One of the rarest Harry Potter books ever published could sell for thousands of pounds at auction – but it could easily have gone up in flames in a Glasgow tenement fire.
The signed Harry Potter and the Philosopher’s Stone book, won by Carina Haouchine when she was a 15-year-old schoolgirl in 2012, is one of just 15 copies of a competition prize edition.
They were published to mark the 15th anniversary of the Potter series and were signed and dedicated by author JK Rowling but were never released for sale.
However, the book was almost destroyed in a Glasgow fire which ripped through Carina’s tenement building at the beginning of the year.
It is now set to go under the hammer in Hansons Auctioneers’ Library Auction on September 5 with an estimate of £8,000-£12,000.
Carina has explained how she feels lucky to still have it at all.
Carina, 26, a documentary film-maker from Scotland, said: “The book was kept hidden away in my childhood bedroom and then in the storage cupboard of my tenement flat in Glasgow. The tenement actually experienced a tragic fire at the beginning of the year. Thankfully nobody was injured but it is now uninhabitable. I’m very grateful the book survived!
“The ground floor of the building and stairwell were badly damaged but my flat, which was on the second floor, wasn’t affected – including the cupboard where the book was stored.”
Carina won the book in a competition organized by publisher Bloomsbury in 2012, seeking to find the UK’s biggest Harry Potter fan.
School pupils were encouraged to write a letter explaining why they loved the Potter series.
The winner received one of the exclusive books and a family holiday to The Wizarding World of Harry Potter at Universal Orlando Resort in the United States while 14 runners-up received one of the books.
Carina spent time over the summer holidays creating her colourful entry which included a watercolour portrait on an envelope depicting the three main characters – Harry Potter, Hermione Granger and Ron Weasley.
She also made a hand-carved wand bearing a tag, ‘Douglas Fir with a phoenix feather core’.
Her entry letter stated: “I’ve grown up with Harry Potter. It was the first thing I was ever passionate about, and I always will be!”
Carina said: “I grew up with my mum reading me the Harry Potter books and the release of the film series sparked my passion for film.
“I am now a filmmaker and I’ve no doubt that the Harry Potter world played a part in that. At the time of the competition, it was the passion of my little brothers that kept it alive in me. In recent years it has become less important to me but it still makes me nostalgic to look back on it.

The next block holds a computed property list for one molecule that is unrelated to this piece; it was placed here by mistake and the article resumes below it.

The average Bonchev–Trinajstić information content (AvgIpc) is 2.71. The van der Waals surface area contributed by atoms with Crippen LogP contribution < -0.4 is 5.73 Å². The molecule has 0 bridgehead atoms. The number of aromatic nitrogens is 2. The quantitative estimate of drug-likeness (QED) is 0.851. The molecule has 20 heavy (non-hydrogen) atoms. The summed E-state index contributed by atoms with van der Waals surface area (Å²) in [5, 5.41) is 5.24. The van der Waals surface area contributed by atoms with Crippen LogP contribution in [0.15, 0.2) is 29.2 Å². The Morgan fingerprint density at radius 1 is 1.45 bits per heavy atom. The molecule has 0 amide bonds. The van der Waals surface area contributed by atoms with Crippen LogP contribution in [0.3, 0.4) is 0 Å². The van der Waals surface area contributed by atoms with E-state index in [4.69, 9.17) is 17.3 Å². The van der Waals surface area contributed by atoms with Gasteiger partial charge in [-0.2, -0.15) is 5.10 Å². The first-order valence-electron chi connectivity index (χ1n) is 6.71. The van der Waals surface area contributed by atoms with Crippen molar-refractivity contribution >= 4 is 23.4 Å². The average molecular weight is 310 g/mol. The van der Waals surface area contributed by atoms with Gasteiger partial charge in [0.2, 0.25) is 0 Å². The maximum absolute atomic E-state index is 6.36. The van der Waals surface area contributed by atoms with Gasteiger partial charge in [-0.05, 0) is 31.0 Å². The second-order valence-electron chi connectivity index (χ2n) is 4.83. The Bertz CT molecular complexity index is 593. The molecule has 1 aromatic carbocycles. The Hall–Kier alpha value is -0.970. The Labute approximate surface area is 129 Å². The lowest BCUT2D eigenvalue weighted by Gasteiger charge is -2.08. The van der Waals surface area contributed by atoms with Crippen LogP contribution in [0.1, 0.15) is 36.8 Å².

“I found out about the competition in a magazine. I really wanted to win the first prize of a family trip to The Wizarding World of Harry Potter, especially as my little brothers were big Potter fans.
“I was very interested in production design in film and this inspired me to carve the wand, create a personalised chocolate frog card and hand-paint the envelope.
“I was ecstatic when I won. It felt amazing to be one of only 15 people chosen. But I have to admit I was also the littlest bit frustrated that I was a runner-up and had just missed out on the first-prize holiday!
“I am selling now because I recently got engaged to my girlfriend so the money from the sale would be very helpful to put towards our wedding and future.”
Jim Spencer, head of Hansons’ Library Auction, said: “This is technically the rarest edition of Harry Potter and the Philosopher’s Stone. Only 15 copies were produced and they were never offered for sale. It’s not recorded in the invaluable JK Rowling bibliography by Philip W Errington, which proves how scarce it is.
“In fact, until last year, the public had no idea what this book even looked like because there was no visual record of its existence online. None of the competition winners had shared images, there was really only a brief record of the competition itself.
“That changed last year when Hansons Auctioneers sold the first known copy of one of these for Chloe Esslemont, who was also a runner-up in the Bloomsbury competition. That was the only known copy to have surfaced, let alone be offered for sale. It achieved £8,000.
“All of this emphasises the importance of this book and what a truly magical opportunity is in store for all Potterheads. The market is flooded with convincing forgeries of Rowling’s signature, so this is a golden opportunity to buy a signed book with absolute confidence in its authenticity.”
He continued: “Adding to the appeal of the book, we have the original competition entry, a really charming portrait of the three main characters, and you’ve got to love the hand-carved wand. I catalogue books and manuscripts going right back to the medieval period, so I’m always conscious of posterity and how things will be perceived in the future. I predict that 100 years from now, this book, and the fan art that accompanies it, will be displayed in a museum.
“Not only did it survive the fire, it is an immaculate find. It comes with its original padded envelope from Bloomsbury and is in fine, unread condition.” The Harry Potter book will be offered in Hansons Auctioneers’ Library Auction at Bishton Hall, Staffordshire, on September 5, 2023. To find out more, email email@example.com.